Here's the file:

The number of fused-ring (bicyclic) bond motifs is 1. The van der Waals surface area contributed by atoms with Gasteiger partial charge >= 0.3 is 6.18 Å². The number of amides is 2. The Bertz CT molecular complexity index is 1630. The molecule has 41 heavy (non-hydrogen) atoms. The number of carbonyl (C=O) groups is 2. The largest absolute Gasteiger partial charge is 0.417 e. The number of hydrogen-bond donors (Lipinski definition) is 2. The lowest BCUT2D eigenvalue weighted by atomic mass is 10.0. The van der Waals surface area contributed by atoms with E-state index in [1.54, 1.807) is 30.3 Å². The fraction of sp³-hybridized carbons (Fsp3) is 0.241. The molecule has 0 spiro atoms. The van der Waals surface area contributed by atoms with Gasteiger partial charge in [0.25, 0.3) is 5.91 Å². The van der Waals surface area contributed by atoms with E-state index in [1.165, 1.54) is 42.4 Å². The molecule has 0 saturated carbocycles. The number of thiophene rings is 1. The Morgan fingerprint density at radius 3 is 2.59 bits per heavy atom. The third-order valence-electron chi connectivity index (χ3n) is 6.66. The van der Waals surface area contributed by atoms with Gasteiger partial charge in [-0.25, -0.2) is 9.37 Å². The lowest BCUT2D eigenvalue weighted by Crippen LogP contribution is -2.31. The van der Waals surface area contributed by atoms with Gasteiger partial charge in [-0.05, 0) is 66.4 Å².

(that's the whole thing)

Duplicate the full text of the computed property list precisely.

The number of fused-ring (bicyclic) bond motifs is 1. The van der Waals surface area contributed by atoms with Gasteiger partial charge >= 0.3 is 6.18 Å². The number of amides is 2. The Bertz CT molecular complexity index is 1630. The molecule has 41 heavy (non-hydrogen) atoms. The number of carbonyl (C=O) groups is 2. The largest absolute Gasteiger partial charge is 0.417 e. The number of hydrogen-bond donors (Lipinski definition) is 2. The lowest BCUT2D eigenvalue weighted by atomic mass is 10.0. The van der Waals surface area contributed by atoms with E-state index in [1.54, 1.807) is 30.3 Å². The fraction of sp³-hybridized carbons (Fsp3) is 0.241. The molecule has 0 spiro atoms. The van der Waals surface area contributed by atoms with Gasteiger partial charge in [0.25, 0.3) is 5.91 Å². The van der Waals surface area contributed by atoms with E-state index in [1.165, 1.54) is 42.4 Å². The molecule has 0 saturated carbocycles. The number of thiophene rings is 1. The Morgan fingerprint density at radius 3 is 2.59 bits per heavy atom. The third-order valence-electron chi connectivity index (χ3n) is 6.66. The van der Waals surface area contributed by atoms with Gasteiger partial charge in [-0.25, -0.2) is 9.37 Å². The lowest BCUT2D eigenvalue weighted by Crippen LogP contribution is -2.31. The van der Waals surface area contributed by atoms with Gasteiger partial charge in [-0.05, 0) is 66.4 Å².